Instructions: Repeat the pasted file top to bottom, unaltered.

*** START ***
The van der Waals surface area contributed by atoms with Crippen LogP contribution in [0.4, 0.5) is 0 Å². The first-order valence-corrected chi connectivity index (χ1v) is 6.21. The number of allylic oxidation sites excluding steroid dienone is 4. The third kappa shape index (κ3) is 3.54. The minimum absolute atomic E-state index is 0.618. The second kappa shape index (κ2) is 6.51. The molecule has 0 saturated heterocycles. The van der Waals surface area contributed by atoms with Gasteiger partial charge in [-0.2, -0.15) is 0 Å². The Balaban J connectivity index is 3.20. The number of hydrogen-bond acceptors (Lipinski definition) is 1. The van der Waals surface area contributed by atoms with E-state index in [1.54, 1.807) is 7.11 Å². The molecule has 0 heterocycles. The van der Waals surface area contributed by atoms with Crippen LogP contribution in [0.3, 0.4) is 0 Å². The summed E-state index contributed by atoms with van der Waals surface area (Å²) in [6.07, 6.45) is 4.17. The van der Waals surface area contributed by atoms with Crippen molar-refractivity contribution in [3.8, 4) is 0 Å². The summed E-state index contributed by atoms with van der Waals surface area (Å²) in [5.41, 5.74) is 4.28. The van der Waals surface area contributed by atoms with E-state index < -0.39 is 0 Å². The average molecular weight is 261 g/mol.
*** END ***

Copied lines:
The van der Waals surface area contributed by atoms with Crippen LogP contribution in [0.4, 0.5) is 0 Å². The first-order valence-corrected chi connectivity index (χ1v) is 6.21. The number of allylic oxidation sites excluding steroid dienone is 4. The third kappa shape index (κ3) is 3.54. The minimum absolute atomic E-state index is 0.618. The second kappa shape index (κ2) is 6.51. The molecule has 0 saturated heterocycles. The van der Waals surface area contributed by atoms with Gasteiger partial charge in [-0.2, -0.15) is 0 Å². The Balaban J connectivity index is 3.20. The number of hydrogen-bond acceptors (Lipinski definition) is 1. The van der Waals surface area contributed by atoms with E-state index in [1.54, 1.807) is 7.11 Å². The molecule has 0 heterocycles. The van der Waals surface area contributed by atoms with Crippen LogP contribution in [0.3, 0.4) is 0 Å². The summed E-state index contributed by atoms with van der Waals surface area (Å²) in [6.07, 6.45) is 4.17. The van der Waals surface area contributed by atoms with Crippen molar-refractivity contribution in [3.8, 4) is 0 Å². The summed E-state index contributed by atoms with van der Waals surface area (Å²) in [5.41, 5.74) is 4.28. The van der Waals surface area contributed by atoms with E-state index < -0.39 is 0 Å². The average molecular weight is 261 g/mol.